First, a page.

I'm sure some may cringe, but in general, if something comes along that raises awareness or interest in any sort of classic literature or film, it can't be all that bad.

  2. dayraven

    @LBAM: or someone who read the works and has an honest reaction, rather than the uptight meandering of relic. i'm similarly unimpressed w/ the works of shakespeare. face it, his narrative was weak, he chose the low-brow vernacular language to write it in rather use the vehicular of the time, and it's simply put, a narrative that doesn't hold up to it's reputation. you can stand there all you want on your pedestal professor, but it doesn't change the fact that i refuse to be swayed by your opinion. the guy is almost literally half a tolkien… that's not impressive to me. like any bit of art, it's only as important as the reaction of it's audience. you sad resistance to dissenting opinion only further paints you as a dinosaur. it's perfectly ok for my opinion to differ from yours, so in it's dismissal, you've just reinforced every negative sterotype about you that inspired my initial reaction to your close-minded post. you sir, are an elitist. and shame on you. try reading something written in this century, you may find that literature as an art has evolved dramatically since the 1200s… you know, like everything else has.

  3. Once you declare that Dante was a "mediocre writer" you have identified yourself as someone whose opinions on the matter may be safely avoided.

  4. Mark

    @dayraven: When the subject matter has been butchered it is worthless exposing kids to it. Look at the films Arthur from a few years back and Disney's Musketeers.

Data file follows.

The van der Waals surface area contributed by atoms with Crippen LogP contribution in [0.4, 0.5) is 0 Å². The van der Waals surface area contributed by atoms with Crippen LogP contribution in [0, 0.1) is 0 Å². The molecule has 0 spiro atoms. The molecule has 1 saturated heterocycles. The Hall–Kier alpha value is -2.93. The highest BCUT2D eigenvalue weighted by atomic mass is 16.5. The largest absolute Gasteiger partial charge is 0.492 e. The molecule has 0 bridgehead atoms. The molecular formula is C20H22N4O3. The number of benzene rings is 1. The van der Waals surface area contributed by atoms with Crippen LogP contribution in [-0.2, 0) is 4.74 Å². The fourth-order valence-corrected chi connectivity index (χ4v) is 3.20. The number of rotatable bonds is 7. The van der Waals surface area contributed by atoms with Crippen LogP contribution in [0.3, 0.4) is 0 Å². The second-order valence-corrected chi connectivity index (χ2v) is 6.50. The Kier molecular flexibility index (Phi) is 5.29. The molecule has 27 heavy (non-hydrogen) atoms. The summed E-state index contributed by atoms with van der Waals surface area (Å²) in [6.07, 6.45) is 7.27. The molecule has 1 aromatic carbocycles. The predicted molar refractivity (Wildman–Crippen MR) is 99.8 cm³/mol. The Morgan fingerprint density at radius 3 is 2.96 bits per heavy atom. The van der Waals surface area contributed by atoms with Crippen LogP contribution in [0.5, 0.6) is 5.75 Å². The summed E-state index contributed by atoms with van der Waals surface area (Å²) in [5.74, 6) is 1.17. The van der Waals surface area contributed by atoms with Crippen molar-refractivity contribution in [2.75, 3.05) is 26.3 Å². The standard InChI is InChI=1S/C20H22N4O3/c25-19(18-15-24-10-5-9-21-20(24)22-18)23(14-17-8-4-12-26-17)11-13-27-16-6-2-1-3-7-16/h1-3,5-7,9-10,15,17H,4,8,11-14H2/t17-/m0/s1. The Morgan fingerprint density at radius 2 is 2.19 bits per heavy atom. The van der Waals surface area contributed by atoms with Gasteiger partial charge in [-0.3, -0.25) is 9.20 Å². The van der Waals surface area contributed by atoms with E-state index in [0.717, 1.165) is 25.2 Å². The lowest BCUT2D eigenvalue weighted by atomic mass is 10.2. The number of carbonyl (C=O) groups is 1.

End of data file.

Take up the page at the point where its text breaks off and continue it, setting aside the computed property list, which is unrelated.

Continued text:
5. dayraven

    i think you're missing the point… even if the game is WILDLY inaccurate, it still keeps the name alive and youth of today "in the know" enough that a teacher can use the game's falacies to inspire commentary and provide a connection to the actual source material that the students did not have before. i dare say you WANT the game to be way off target, as it provides an easy segue into the written material to inform a potential audience of where the new story departs. it's a pretty hard sell to tell kids "hey, this game is based on an old story… and is so accurate to the source material, it's like you're already played through and beaten the book… now crack that cover and let's get reading!"

    as for it employing dante's name in an exploitative way, that's complete poppycock. dante was at best a medicore writer, and if released contemporaneously, the divine comedy wouldn't have gotten any more attention than dean koontz' "lightning." what made him popular was that he was writing back when writing had just come back into vogue, and he was talking about hell in a way that people could relate to… whereas previous texts on the subject took a much more ephemeral and spiritual slant, he turned hell into pop culture… so he was definitely the stephanie myers of his day. and obviously, john milton hadn't written "paradise lost" yet, which really, when discussing the fiction lit of christian mythology, is the bar against which every other narrative should be measured. i mean, come on, the guy didn't even write the book in latin… if i wrote a book in street lingo, do i automatically gain respect? hell no! and i sure as hell couldn't impress people if i used passages like "the moment was so breathtaking, i can't describe it." part of being a capable writer is WRITING THE DESCRIPTIVE PARTS!